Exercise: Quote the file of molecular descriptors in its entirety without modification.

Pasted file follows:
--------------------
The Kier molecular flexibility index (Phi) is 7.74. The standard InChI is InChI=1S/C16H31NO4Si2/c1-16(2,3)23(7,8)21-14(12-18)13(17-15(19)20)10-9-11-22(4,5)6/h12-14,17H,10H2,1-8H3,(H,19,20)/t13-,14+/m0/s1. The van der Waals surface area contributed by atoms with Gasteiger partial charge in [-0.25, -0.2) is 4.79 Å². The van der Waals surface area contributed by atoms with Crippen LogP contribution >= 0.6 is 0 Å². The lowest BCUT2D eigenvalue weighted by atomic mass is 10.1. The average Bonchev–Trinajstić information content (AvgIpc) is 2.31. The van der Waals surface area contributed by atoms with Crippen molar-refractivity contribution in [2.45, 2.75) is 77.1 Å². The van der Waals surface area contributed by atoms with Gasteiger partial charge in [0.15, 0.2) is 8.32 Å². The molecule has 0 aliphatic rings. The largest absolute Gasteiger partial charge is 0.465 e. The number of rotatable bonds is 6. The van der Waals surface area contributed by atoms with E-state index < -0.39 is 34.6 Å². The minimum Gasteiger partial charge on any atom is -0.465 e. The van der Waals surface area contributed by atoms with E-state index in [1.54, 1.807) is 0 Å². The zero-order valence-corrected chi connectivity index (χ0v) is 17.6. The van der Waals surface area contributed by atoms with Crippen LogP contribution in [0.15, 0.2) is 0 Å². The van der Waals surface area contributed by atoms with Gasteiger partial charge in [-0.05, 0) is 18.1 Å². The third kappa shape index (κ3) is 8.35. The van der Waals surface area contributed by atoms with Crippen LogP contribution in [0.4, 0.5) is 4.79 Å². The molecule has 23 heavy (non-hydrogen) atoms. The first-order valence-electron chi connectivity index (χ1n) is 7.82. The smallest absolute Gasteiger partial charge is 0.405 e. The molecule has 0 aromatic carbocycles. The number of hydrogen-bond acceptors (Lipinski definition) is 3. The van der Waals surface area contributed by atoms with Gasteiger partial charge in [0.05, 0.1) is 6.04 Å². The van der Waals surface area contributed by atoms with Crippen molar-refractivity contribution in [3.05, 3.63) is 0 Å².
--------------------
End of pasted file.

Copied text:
The Kier molecular flexibility index (Phi) is 7.74. The standard InChI is InChI=1S/C16H31NO4Si2/c1-16(2,3)23(7,8)21-14(12-18)13(17-15(19)20)10-9-11-22(4,5)6/h12-14,17H,10H2,1-8H3,(H,19,20)/t13-,14+/m0/s1. The van der Waals surface area contributed by atoms with Gasteiger partial charge in [-0.25, -0.2) is 4.79 Å². The van der Waals surface area contributed by atoms with Crippen LogP contribution >= 0.6 is 0 Å². The lowest BCUT2D eigenvalue weighted by atomic mass is 10.1. The average Bonchev–Trinajstić information content (AvgIpc) is 2.31. The van der Waals surface area contributed by atoms with Crippen molar-refractivity contribution in [2.45, 2.75) is 77.1 Å². The van der Waals surface area contributed by atoms with Gasteiger partial charge in [0.15, 0.2) is 8.32 Å². The molecule has 0 aliphatic rings. The largest absolute Gasteiger partial charge is 0.465 e. The number of rotatable bonds is 6. The van der Waals surface area contributed by atoms with E-state index < -0.39 is 34.6 Å². The minimum Gasteiger partial charge on any atom is -0.465 e. The van der Waals surface area contributed by atoms with E-state index in [1.54, 1.807) is 0 Å². The zero-order valence-corrected chi connectivity index (χ0v) is 17.6. The van der Waals surface area contributed by atoms with Crippen LogP contribution in [0.15, 0.2) is 0 Å². The van der Waals surface area contributed by atoms with Gasteiger partial charge in [-0.05, 0) is 18.1 Å². The third kappa shape index (κ3) is 8.35. The van der Waals surface area contributed by atoms with Crippen LogP contribution in [0.4, 0.5) is 4.79 Å². The molecule has 23 heavy (non-hydrogen) atoms. The first-order valence-electron chi connectivity index (χ1n) is 7.82. The smallest absolute Gasteiger partial charge is 0.405 e. The molecule has 0 aromatic carbocycles. The number of hydrogen-bond acceptors (Lipinski definition) is 3. The van der Waals surface area contributed by atoms with Gasteiger partial charge in [0.05, 0.1) is 6.04 Å². The van der Waals surface area contributed by atoms with Crippen molar-refractivity contribution in [3.05, 3.63) is 0 Å².